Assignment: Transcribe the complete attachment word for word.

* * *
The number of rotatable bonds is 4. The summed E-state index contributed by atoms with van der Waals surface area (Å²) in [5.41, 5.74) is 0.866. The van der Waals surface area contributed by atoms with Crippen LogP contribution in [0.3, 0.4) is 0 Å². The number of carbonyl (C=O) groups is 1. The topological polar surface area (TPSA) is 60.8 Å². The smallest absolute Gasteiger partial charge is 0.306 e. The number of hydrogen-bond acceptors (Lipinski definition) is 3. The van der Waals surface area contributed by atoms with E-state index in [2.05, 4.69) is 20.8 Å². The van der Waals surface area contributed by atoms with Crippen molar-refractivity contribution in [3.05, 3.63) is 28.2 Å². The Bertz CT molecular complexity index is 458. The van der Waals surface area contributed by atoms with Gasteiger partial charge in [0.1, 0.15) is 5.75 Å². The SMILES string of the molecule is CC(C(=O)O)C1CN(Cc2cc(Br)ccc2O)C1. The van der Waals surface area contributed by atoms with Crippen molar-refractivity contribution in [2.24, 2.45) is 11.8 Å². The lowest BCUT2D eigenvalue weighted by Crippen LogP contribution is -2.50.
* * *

The number of rotatable bonds is 4. The summed E-state index contributed by atoms with van der Waals surface area (Å²) in [5.41, 5.74) is 0.866. The van der Waals surface area contributed by atoms with Crippen LogP contribution in [0.3, 0.4) is 0 Å². The number of carbonyl (C=O) groups is 1. The topological polar surface area (TPSA) is 60.8 Å². The smallest absolute Gasteiger partial charge is 0.306 e. The number of hydrogen-bond acceptors (Lipinski definition) is 3. The van der Waals surface area contributed by atoms with E-state index in [2.05, 4.69) is 20.8 Å². The van der Waals surface area contributed by atoms with Crippen molar-refractivity contribution in [3.05, 3.63) is 28.2 Å². The Bertz CT molecular complexity index is 458. The van der Waals surface area contributed by atoms with Gasteiger partial charge in [0.1, 0.15) is 5.75 Å². The SMILES string of the molecule is CC(C(=O)O)C1CN(Cc2cc(Br)ccc2O)C1. The van der Waals surface area contributed by atoms with Crippen molar-refractivity contribution in [2.24, 2.45) is 11.8 Å². The lowest BCUT2D eigenvalue weighted by Crippen LogP contribution is -2.50.